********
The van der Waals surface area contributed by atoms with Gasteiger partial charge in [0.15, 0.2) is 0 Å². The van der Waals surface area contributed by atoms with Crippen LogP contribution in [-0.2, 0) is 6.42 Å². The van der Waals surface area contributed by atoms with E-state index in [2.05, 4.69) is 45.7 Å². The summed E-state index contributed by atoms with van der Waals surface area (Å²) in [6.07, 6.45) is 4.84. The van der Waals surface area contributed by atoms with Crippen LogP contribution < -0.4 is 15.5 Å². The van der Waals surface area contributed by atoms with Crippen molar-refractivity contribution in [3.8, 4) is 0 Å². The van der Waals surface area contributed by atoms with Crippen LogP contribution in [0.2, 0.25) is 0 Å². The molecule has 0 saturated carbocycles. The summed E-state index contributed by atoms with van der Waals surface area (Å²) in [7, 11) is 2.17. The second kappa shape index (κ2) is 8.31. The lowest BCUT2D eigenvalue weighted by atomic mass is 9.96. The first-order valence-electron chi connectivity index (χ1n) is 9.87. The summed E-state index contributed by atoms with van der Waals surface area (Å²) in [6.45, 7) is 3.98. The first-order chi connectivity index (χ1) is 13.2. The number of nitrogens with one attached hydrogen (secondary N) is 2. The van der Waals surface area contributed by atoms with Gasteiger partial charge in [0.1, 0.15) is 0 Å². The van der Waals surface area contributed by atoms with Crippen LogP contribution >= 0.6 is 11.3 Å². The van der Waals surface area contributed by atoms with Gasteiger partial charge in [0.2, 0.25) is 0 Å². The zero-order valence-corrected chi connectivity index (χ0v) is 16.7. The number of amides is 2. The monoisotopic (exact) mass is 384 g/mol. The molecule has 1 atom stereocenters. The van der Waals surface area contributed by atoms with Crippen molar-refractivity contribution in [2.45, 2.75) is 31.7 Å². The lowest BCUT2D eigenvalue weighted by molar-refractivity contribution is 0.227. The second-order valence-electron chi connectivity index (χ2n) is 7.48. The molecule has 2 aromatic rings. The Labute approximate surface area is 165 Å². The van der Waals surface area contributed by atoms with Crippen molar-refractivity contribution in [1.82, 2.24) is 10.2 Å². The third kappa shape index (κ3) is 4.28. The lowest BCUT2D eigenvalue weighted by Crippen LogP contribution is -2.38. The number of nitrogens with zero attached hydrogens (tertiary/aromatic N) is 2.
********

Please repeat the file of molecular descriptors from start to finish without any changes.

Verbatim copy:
The van der Waals surface area contributed by atoms with Gasteiger partial charge in [0.15, 0.2) is 0 Å². The van der Waals surface area contributed by atoms with Crippen LogP contribution in [-0.2, 0) is 6.42 Å². The van der Waals surface area contributed by atoms with E-state index in [2.05, 4.69) is 45.7 Å². The summed E-state index contributed by atoms with van der Waals surface area (Å²) in [6.07, 6.45) is 4.84. The van der Waals surface area contributed by atoms with Crippen LogP contribution < -0.4 is 15.5 Å². The van der Waals surface area contributed by atoms with Crippen molar-refractivity contribution in [3.8, 4) is 0 Å². The van der Waals surface area contributed by atoms with Crippen LogP contribution in [0.2, 0.25) is 0 Å². The molecule has 0 saturated carbocycles. The summed E-state index contributed by atoms with van der Waals surface area (Å²) in [7, 11) is 2.17. The second kappa shape index (κ2) is 8.31. The lowest BCUT2D eigenvalue weighted by atomic mass is 9.96. The first-order valence-electron chi connectivity index (χ1n) is 9.87. The summed E-state index contributed by atoms with van der Waals surface area (Å²) in [6.45, 7) is 3.98. The first-order chi connectivity index (χ1) is 13.2. The number of nitrogens with one attached hydrogen (secondary N) is 2. The van der Waals surface area contributed by atoms with Gasteiger partial charge in [0.1, 0.15) is 0 Å². The van der Waals surface area contributed by atoms with Crippen LogP contribution >= 0.6 is 11.3 Å². The van der Waals surface area contributed by atoms with Gasteiger partial charge in [0.2, 0.25) is 0 Å². The zero-order valence-corrected chi connectivity index (χ0v) is 16.7. The number of amides is 2. The monoisotopic (exact) mass is 384 g/mol. The molecule has 1 atom stereocenters. The van der Waals surface area contributed by atoms with Crippen molar-refractivity contribution in [2.45, 2.75) is 31.7 Å². The lowest BCUT2D eigenvalue weighted by molar-refractivity contribution is 0.227. The second-order valence-electron chi connectivity index (χ2n) is 7.48. The molecule has 2 aromatic rings. The Labute approximate surface area is 165 Å². The van der Waals surface area contributed by atoms with Crippen molar-refractivity contribution in [1.82, 2.24) is 10.2 Å². The third kappa shape index (κ3) is 4.28. The lowest BCUT2D eigenvalue weighted by Crippen LogP contribution is -2.38. The number of nitrogens with zero attached hydrogens (tertiary/aromatic N) is 2.